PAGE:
Chinese P2P lending has been all-but squeezed out of existence by regulators in response to widespread issues with fraud in the once-flourishing sector.
As of the end of September there were only six P2P online-lending platforms in actual operation in China as compared to over 5,000 at the industry’s peak, according to figures released by the China Banking and Insurance Regulatory Commission (CBIRC).
September marked the 27th consecutive month that the volume of funds and the number of participants in China’s P2P platforms had posted a decline.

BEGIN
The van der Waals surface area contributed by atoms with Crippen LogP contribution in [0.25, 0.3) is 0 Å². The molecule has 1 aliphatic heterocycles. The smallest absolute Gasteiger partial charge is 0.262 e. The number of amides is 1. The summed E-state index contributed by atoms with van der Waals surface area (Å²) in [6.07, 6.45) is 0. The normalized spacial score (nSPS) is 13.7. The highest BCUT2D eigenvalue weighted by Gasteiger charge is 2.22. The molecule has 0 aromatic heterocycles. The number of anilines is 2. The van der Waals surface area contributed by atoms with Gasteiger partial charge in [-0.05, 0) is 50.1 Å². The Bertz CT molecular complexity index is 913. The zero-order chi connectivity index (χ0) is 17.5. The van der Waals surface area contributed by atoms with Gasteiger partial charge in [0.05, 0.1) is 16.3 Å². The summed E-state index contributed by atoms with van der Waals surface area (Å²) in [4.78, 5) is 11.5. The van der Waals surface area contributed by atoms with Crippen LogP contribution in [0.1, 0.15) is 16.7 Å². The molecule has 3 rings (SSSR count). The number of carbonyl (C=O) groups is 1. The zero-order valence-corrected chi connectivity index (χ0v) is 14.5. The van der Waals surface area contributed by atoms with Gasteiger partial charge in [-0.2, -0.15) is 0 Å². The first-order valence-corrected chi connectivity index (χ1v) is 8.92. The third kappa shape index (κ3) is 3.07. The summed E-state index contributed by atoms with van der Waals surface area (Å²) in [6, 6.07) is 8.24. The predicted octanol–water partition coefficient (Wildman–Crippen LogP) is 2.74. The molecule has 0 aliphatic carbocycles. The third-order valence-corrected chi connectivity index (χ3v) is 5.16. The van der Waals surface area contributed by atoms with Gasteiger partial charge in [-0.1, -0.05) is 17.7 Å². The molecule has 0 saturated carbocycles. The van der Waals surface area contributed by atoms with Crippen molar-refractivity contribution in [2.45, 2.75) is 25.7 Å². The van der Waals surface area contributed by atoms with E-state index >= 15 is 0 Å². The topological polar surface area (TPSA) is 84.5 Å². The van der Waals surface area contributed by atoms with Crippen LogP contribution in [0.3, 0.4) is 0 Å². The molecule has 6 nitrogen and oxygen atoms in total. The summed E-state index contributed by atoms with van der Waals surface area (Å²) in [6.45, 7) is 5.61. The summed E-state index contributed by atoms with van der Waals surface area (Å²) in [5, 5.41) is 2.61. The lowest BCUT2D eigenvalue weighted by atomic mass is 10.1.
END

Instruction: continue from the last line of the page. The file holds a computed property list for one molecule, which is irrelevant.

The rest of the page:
Shanghai-based fintech veteran Rich Turrin has referred to P2P lending as the “evil twin” of China’s flourishing digital payments systems, with a laissez-faire approach to the P2P market on the part of Chinese regulators leading to an unconstrained boom in both platforms and associated fraud issues.
Chinese regulators began to put heavy pressure on the domestic P2P sector in 2019 following reports of endemic fraud, bringing the number of regularly operating platforms down to less than 600 by the end of that year.
As of the start of 2020 a total of nine Chinese provinces had banned P2P lending outright, including Shandong, Hunan, Sichuan, Chongqing, Henan, Hebei, Yunnan, Gansu and Shanxi.